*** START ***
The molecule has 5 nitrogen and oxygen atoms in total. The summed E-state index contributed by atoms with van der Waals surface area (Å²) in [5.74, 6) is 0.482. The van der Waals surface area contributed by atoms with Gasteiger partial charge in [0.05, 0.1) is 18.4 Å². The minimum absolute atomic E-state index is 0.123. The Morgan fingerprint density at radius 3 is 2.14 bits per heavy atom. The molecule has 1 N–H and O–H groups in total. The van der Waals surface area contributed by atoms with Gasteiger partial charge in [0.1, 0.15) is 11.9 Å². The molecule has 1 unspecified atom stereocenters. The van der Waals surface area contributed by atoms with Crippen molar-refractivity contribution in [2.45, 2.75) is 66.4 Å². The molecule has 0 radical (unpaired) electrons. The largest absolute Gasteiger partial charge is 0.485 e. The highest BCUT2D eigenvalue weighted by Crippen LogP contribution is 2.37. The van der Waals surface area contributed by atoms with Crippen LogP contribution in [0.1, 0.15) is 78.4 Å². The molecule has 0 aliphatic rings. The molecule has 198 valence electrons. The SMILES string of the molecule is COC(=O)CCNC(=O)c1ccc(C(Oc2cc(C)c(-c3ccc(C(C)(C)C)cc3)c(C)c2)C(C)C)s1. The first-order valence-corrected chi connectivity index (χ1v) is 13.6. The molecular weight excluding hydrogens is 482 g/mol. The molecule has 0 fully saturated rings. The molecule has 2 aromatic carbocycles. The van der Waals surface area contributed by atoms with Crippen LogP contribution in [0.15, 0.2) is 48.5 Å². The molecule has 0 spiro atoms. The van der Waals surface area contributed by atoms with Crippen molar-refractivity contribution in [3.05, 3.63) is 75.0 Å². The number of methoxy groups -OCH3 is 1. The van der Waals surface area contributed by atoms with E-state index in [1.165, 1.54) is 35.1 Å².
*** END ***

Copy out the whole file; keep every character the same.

The molecule has 5 nitrogen and oxygen atoms in total. The summed E-state index contributed by atoms with van der Waals surface area (Å²) in [5.74, 6) is 0.482. The van der Waals surface area contributed by atoms with Gasteiger partial charge in [0.05, 0.1) is 18.4 Å². The minimum absolute atomic E-state index is 0.123. The Morgan fingerprint density at radius 3 is 2.14 bits per heavy atom. The molecule has 1 N–H and O–H groups in total. The van der Waals surface area contributed by atoms with Gasteiger partial charge in [0.1, 0.15) is 11.9 Å². The molecule has 1 unspecified atom stereocenters. The van der Waals surface area contributed by atoms with Crippen molar-refractivity contribution in [2.45, 2.75) is 66.4 Å². The molecule has 0 radical (unpaired) electrons. The largest absolute Gasteiger partial charge is 0.485 e. The highest BCUT2D eigenvalue weighted by Crippen LogP contribution is 2.37. The van der Waals surface area contributed by atoms with Crippen LogP contribution in [0.1, 0.15) is 78.4 Å². The molecule has 0 aliphatic rings. The molecule has 198 valence electrons. The SMILES string of the molecule is COC(=O)CCNC(=O)c1ccc(C(Oc2cc(C)c(-c3ccc(C(C)(C)C)cc3)c(C)c2)C(C)C)s1. The first-order valence-corrected chi connectivity index (χ1v) is 13.6. The molecular weight excluding hydrogens is 482 g/mol. The molecule has 0 fully saturated rings. The molecule has 2 aromatic carbocycles. The van der Waals surface area contributed by atoms with Crippen LogP contribution in [0.15, 0.2) is 48.5 Å². The molecule has 0 spiro atoms. The van der Waals surface area contributed by atoms with Crippen molar-refractivity contribution in [3.05, 3.63) is 75.0 Å². The number of methoxy groups -OCH3 is 1. The van der Waals surface area contributed by atoms with E-state index in [1.165, 1.54) is 35.1 Å².